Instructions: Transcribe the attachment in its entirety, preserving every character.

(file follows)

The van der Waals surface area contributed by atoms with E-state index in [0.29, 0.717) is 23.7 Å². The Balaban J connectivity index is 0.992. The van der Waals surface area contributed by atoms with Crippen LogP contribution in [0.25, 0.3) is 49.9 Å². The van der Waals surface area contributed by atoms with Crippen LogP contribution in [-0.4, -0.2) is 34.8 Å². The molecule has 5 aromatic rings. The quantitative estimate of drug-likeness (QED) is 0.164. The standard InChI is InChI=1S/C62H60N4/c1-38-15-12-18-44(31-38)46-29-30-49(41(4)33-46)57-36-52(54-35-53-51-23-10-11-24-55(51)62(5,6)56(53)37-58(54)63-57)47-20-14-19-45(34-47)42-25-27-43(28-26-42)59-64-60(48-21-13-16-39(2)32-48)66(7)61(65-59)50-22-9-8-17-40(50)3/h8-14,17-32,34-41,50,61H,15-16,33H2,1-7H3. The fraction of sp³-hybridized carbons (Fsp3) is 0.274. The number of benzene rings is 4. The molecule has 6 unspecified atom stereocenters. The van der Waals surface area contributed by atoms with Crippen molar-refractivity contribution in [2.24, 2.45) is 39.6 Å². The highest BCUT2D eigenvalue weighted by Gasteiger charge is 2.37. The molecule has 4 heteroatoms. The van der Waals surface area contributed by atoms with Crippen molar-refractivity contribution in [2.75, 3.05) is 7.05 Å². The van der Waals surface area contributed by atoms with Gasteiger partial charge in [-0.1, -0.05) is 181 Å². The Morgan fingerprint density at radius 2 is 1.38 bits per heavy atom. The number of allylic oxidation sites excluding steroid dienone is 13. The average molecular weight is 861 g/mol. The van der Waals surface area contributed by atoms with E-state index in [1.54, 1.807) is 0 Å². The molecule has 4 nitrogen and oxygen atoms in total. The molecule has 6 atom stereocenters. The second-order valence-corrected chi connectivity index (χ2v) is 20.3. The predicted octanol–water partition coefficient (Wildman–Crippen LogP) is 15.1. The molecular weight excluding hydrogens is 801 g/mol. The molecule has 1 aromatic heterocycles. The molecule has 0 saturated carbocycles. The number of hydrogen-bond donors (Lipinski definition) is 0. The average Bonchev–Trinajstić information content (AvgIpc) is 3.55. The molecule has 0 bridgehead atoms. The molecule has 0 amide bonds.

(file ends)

The van der Waals surface area contributed by atoms with E-state index in [0.29, 0.717) is 23.7 Å². The Balaban J connectivity index is 0.992. The van der Waals surface area contributed by atoms with Crippen LogP contribution in [0.25, 0.3) is 49.9 Å². The van der Waals surface area contributed by atoms with Crippen LogP contribution in [-0.4, -0.2) is 34.8 Å². The molecule has 5 aromatic rings. The quantitative estimate of drug-likeness (QED) is 0.164. The standard InChI is InChI=1S/C62H60N4/c1-38-15-12-18-44(31-38)46-29-30-49(41(4)33-46)57-36-52(54-35-53-51-23-10-11-24-55(51)62(5,6)56(53)37-58(54)63-57)47-20-14-19-45(34-47)42-25-27-43(28-26-42)59-64-60(48-21-13-16-39(2)32-48)66(7)61(65-59)50-22-9-8-17-40(50)3/h8-14,17-32,34-41,50,61H,15-16,33H2,1-7H3. The fraction of sp³-hybridized carbons (Fsp3) is 0.274. The number of benzene rings is 4. The molecule has 6 unspecified atom stereocenters. The van der Waals surface area contributed by atoms with Crippen molar-refractivity contribution in [2.24, 2.45) is 39.6 Å². The highest BCUT2D eigenvalue weighted by Gasteiger charge is 2.37. The molecule has 4 heteroatoms. The van der Waals surface area contributed by atoms with Crippen molar-refractivity contribution in [2.75, 3.05) is 7.05 Å². The van der Waals surface area contributed by atoms with Gasteiger partial charge in [-0.1, -0.05) is 181 Å². The Morgan fingerprint density at radius 2 is 1.38 bits per heavy atom. The number of allylic oxidation sites excluding steroid dienone is 13. The average molecular weight is 861 g/mol. The van der Waals surface area contributed by atoms with E-state index in [1.54, 1.807) is 0 Å². The molecule has 4 nitrogen and oxygen atoms in total. The molecule has 6 atom stereocenters. The second-order valence-corrected chi connectivity index (χ2v) is 20.3. The predicted octanol–water partition coefficient (Wildman–Crippen LogP) is 15.1. The molecular weight excluding hydrogens is 801 g/mol. The molecule has 1 aromatic heterocycles. The molecule has 0 saturated carbocycles. The number of hydrogen-bond donors (Lipinski definition) is 0. The average Bonchev–Trinajstić information content (AvgIpc) is 3.55. The molecule has 0 bridgehead atoms. The molecule has 0 amide bonds.